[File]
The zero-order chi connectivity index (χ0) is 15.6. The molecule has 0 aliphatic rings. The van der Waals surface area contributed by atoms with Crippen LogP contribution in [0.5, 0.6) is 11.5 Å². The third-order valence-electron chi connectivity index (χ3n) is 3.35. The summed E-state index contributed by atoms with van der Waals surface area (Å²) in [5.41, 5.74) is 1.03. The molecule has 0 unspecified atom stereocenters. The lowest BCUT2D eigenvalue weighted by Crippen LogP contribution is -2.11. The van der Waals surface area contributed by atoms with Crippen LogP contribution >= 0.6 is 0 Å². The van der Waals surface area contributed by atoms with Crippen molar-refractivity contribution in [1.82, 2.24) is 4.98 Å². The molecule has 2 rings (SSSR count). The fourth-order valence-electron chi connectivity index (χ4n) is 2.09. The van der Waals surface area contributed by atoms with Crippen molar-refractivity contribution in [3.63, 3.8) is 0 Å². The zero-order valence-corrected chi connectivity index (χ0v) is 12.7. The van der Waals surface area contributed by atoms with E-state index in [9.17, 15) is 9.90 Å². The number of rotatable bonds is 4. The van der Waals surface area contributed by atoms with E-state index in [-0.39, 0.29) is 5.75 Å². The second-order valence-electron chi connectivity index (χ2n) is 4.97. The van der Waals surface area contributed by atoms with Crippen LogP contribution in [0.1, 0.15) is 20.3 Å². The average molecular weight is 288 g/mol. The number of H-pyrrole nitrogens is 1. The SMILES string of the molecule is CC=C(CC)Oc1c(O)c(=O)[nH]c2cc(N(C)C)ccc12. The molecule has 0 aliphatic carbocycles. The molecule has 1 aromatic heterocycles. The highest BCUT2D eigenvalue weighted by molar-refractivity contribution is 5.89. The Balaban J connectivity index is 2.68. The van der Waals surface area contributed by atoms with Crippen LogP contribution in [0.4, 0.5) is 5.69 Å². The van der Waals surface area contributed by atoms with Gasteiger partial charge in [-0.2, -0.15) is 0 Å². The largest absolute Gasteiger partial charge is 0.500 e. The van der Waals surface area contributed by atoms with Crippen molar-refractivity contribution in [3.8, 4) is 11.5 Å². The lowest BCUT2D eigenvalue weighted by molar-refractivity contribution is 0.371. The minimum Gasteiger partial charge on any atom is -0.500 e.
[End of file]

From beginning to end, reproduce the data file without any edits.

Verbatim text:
The zero-order chi connectivity index (χ0) is 15.6. The molecule has 0 aliphatic rings. The van der Waals surface area contributed by atoms with Crippen LogP contribution in [0.5, 0.6) is 11.5 Å². The third-order valence-electron chi connectivity index (χ3n) is 3.35. The summed E-state index contributed by atoms with van der Waals surface area (Å²) in [5.41, 5.74) is 1.03. The molecule has 0 unspecified atom stereocenters. The lowest BCUT2D eigenvalue weighted by Crippen LogP contribution is -2.11. The van der Waals surface area contributed by atoms with Crippen LogP contribution >= 0.6 is 0 Å². The van der Waals surface area contributed by atoms with Crippen molar-refractivity contribution in [1.82, 2.24) is 4.98 Å². The molecule has 2 rings (SSSR count). The fourth-order valence-electron chi connectivity index (χ4n) is 2.09. The van der Waals surface area contributed by atoms with Crippen molar-refractivity contribution in [3.63, 3.8) is 0 Å². The zero-order valence-corrected chi connectivity index (χ0v) is 12.7. The van der Waals surface area contributed by atoms with E-state index in [9.17, 15) is 9.90 Å². The number of rotatable bonds is 4. The van der Waals surface area contributed by atoms with E-state index in [-0.39, 0.29) is 5.75 Å². The second-order valence-electron chi connectivity index (χ2n) is 4.97. The van der Waals surface area contributed by atoms with Crippen LogP contribution in [0.1, 0.15) is 20.3 Å². The average molecular weight is 288 g/mol. The number of H-pyrrole nitrogens is 1. The SMILES string of the molecule is CC=C(CC)Oc1c(O)c(=O)[nH]c2cc(N(C)C)ccc12. The molecule has 0 aliphatic carbocycles. The molecule has 1 aromatic heterocycles. The highest BCUT2D eigenvalue weighted by molar-refractivity contribution is 5.89. The Balaban J connectivity index is 2.68. The van der Waals surface area contributed by atoms with Crippen LogP contribution in [0.4, 0.5) is 5.69 Å². The van der Waals surface area contributed by atoms with Gasteiger partial charge in [-0.2, -0.15) is 0 Å². The largest absolute Gasteiger partial charge is 0.500 e. The van der Waals surface area contributed by atoms with Crippen molar-refractivity contribution in [3.8, 4) is 11.5 Å². The lowest BCUT2D eigenvalue weighted by molar-refractivity contribution is 0.371. The minimum Gasteiger partial charge on any atom is -0.500 e.